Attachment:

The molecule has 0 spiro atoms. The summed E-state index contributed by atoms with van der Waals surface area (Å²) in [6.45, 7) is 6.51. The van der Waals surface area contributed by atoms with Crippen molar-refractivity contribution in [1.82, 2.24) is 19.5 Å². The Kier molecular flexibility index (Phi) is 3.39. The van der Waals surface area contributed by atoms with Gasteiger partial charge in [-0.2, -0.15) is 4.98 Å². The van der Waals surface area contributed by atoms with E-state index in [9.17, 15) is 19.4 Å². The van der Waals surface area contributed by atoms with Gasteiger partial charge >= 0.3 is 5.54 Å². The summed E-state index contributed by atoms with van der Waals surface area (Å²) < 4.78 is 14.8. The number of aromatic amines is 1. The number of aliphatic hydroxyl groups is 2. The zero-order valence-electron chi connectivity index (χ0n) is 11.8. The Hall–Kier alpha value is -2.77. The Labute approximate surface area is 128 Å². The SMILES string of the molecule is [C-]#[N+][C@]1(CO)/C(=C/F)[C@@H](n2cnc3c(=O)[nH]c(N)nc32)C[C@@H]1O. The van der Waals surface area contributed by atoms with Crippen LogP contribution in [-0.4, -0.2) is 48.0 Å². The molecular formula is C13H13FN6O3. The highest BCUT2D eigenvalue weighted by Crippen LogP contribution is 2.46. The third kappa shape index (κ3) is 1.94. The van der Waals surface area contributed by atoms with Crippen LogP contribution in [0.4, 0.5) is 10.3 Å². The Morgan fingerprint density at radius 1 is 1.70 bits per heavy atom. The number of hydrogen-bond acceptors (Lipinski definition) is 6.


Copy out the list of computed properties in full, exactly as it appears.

The molecule has 0 spiro atoms. The summed E-state index contributed by atoms with van der Waals surface area (Å²) in [6.45, 7) is 6.51. The van der Waals surface area contributed by atoms with Crippen molar-refractivity contribution in [1.82, 2.24) is 19.5 Å². The Kier molecular flexibility index (Phi) is 3.39. The van der Waals surface area contributed by atoms with Gasteiger partial charge in [-0.2, -0.15) is 4.98 Å². The van der Waals surface area contributed by atoms with E-state index in [9.17, 15) is 19.4 Å². The van der Waals surface area contributed by atoms with Gasteiger partial charge >= 0.3 is 5.54 Å². The summed E-state index contributed by atoms with van der Waals surface area (Å²) < 4.78 is 14.8. The number of aromatic amines is 1. The number of aliphatic hydroxyl groups is 2. The zero-order valence-electron chi connectivity index (χ0n) is 11.8. The Hall–Kier alpha value is -2.77. The Labute approximate surface area is 128 Å². The SMILES string of the molecule is [C-]#[N+][C@]1(CO)/C(=C/F)[C@@H](n2cnc3c(=O)[nH]c(N)nc32)C[C@@H]1O. The van der Waals surface area contributed by atoms with Crippen LogP contribution in [-0.4, -0.2) is 48.0 Å². The molecular formula is C13H13FN6O3. The highest BCUT2D eigenvalue weighted by Crippen LogP contribution is 2.46. The third kappa shape index (κ3) is 1.94. The van der Waals surface area contributed by atoms with Crippen LogP contribution in [0.4, 0.5) is 10.3 Å². The Morgan fingerprint density at radius 1 is 1.70 bits per heavy atom. The number of hydrogen-bond acceptors (Lipinski definition) is 6.